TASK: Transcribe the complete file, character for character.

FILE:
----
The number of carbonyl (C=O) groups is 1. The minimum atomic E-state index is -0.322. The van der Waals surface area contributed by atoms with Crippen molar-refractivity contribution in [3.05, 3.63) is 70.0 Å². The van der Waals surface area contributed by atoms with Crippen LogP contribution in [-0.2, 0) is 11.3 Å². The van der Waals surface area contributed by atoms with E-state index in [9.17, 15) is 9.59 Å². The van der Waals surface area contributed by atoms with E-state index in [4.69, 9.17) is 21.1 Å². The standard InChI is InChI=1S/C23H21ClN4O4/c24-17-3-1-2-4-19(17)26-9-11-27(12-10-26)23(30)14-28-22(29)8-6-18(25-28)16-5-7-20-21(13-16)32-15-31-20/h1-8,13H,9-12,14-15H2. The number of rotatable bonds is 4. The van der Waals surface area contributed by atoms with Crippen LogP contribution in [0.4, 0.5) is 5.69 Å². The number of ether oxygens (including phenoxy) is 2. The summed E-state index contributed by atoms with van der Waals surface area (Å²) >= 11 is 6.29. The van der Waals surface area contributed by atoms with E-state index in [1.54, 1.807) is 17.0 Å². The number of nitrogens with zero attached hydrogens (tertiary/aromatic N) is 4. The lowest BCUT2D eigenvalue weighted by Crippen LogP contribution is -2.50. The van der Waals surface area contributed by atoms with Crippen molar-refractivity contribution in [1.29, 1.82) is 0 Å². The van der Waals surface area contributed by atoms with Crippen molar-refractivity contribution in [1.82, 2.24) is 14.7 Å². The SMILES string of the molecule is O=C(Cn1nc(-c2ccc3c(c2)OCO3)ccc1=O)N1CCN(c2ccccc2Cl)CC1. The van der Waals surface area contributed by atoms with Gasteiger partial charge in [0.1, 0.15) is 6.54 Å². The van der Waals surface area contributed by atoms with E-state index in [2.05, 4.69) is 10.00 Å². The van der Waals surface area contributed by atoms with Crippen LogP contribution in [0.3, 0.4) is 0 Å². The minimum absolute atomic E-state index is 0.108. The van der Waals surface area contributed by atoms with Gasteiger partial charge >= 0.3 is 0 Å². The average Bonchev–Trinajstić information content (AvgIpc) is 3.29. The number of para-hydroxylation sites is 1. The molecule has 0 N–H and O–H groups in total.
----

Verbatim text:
The number of carbonyl (C=O) groups is 1. The minimum atomic E-state index is -0.322. The van der Waals surface area contributed by atoms with Crippen molar-refractivity contribution in [3.05, 3.63) is 70.0 Å². The van der Waals surface area contributed by atoms with Crippen LogP contribution in [-0.2, 0) is 11.3 Å². The van der Waals surface area contributed by atoms with E-state index in [9.17, 15) is 9.59 Å². The van der Waals surface area contributed by atoms with E-state index in [4.69, 9.17) is 21.1 Å². The standard InChI is InChI=1S/C23H21ClN4O4/c24-17-3-1-2-4-19(17)26-9-11-27(12-10-26)23(30)14-28-22(29)8-6-18(25-28)16-5-7-20-21(13-16)32-15-31-20/h1-8,13H,9-12,14-15H2. The number of rotatable bonds is 4. The van der Waals surface area contributed by atoms with Crippen LogP contribution in [0.4, 0.5) is 5.69 Å². The number of ether oxygens (including phenoxy) is 2. The summed E-state index contributed by atoms with van der Waals surface area (Å²) >= 11 is 6.29. The van der Waals surface area contributed by atoms with E-state index in [1.54, 1.807) is 17.0 Å². The number of nitrogens with zero attached hydrogens (tertiary/aromatic N) is 4. The lowest BCUT2D eigenvalue weighted by Crippen LogP contribution is -2.50. The van der Waals surface area contributed by atoms with Crippen molar-refractivity contribution in [1.29, 1.82) is 0 Å². The van der Waals surface area contributed by atoms with Crippen molar-refractivity contribution in [1.82, 2.24) is 14.7 Å². The SMILES string of the molecule is O=C(Cn1nc(-c2ccc3c(c2)OCO3)ccc1=O)N1CCN(c2ccccc2Cl)CC1. The van der Waals surface area contributed by atoms with Gasteiger partial charge in [0.1, 0.15) is 6.54 Å². The van der Waals surface area contributed by atoms with E-state index in [2.05, 4.69) is 10.00 Å². The van der Waals surface area contributed by atoms with Crippen LogP contribution in [0.3, 0.4) is 0 Å². The minimum absolute atomic E-state index is 0.108. The van der Waals surface area contributed by atoms with Gasteiger partial charge >= 0.3 is 0 Å². The average Bonchev–Trinajstić information content (AvgIpc) is 3.29. The number of para-hydroxylation sites is 1. The molecule has 0 N–H and O–H groups in total.